The lack of standardization was criticized in a recent article in The Journal of the American Medical Association. The paper argued not only that the medical kits should be standardized, down to the number of latex gloves, but also that a method for reporting incidents should be consistent among all airlines.
“Aviation is held up as this paragon of safety, yet here’s this nasty thing that happens with no standard for reporting,” said one of the article’s authors, Dr. Melissa Mattison, associate director of hospital medicine at Beth Israel Deaconess Medical Center in Boston. “We know more about animals that die on airplanes than we do about people.”
Dr. Abramson, the San Francisco physician, has answered so many emergency calls on planes that he now carries some basic medications in his toiletries bag whenever he flies, including antihistamines, prednisone, sedatives and painkillers, all “just in case they don’t have it.”
He also books his flights with “Dr.” in front of his name. “That’s so that if I’m asleep, they might wake me,” he said. And he doesn’t take sleeping pills or drink alcohol in flight. “The last thing you want to do is be woken up and not be with it,” Dr. Abramson said.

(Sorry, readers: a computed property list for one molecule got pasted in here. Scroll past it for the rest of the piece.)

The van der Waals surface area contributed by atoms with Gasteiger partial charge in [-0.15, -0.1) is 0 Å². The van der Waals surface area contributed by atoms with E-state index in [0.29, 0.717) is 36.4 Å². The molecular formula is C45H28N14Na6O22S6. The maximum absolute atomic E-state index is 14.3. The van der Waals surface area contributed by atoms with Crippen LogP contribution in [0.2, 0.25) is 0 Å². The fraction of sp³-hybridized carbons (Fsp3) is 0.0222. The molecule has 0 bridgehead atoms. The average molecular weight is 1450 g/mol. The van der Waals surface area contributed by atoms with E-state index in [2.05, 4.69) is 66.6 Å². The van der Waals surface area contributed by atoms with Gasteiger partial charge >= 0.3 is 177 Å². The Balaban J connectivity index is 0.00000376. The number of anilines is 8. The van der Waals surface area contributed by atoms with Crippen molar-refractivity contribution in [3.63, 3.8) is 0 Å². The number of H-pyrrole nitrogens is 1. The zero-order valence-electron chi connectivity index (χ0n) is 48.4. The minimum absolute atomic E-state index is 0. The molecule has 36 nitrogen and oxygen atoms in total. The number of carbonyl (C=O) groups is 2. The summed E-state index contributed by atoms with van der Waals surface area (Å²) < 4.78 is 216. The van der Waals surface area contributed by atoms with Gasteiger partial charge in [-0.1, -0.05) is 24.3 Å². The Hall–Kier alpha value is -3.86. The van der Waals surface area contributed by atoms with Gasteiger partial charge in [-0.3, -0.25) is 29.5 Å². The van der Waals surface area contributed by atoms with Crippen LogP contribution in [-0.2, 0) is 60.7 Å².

“I kind of like doing it,” he continued. “Because it’s what I do, and it seems helpful, and it’s interesting to make do with whatever minimal resources you have.”
Dr. Abramson occasionally receives letters of thanks from the airline, and once received a free domestic ticket. “That was the best,” he said.
Dr. Sullam, of U.C.S.F., said United Airlines once showed its gratitude by sending him an Arnold Palmer putter. “They must have figured all doctors play golf,” he said. (He does not, but he still has the putter.)
Dr. Celine Gounder, an infectious disease specialist at Johns Hopkins who works in global public health, has answered numerous emergency calls on flights. After one such call, she was given a bottle of Champagne as she left the plane to rush for a connecting flight.
“I thought, ‘What am I supposed to do with this?’ ” she recalled. She returned it to a flight attendant.
Despite the pressures, the haphazard nature of the work, the lack of compensation and the risks, physicians continue to reach up and answer the call. In a world of insurance forms, rushed office visits and ubiquitous technology, many count such emergency calls among the purest expressions of their Hippocratic oath.
“You feel good about trying to help someone, and that’s the most important thing,” said Dr. Ingrid Katz, an infectious disease specialist at Brigham and Women’s Hospital in Boston. “But don’t expect anything. It’s solely for the benefit of the person in need.”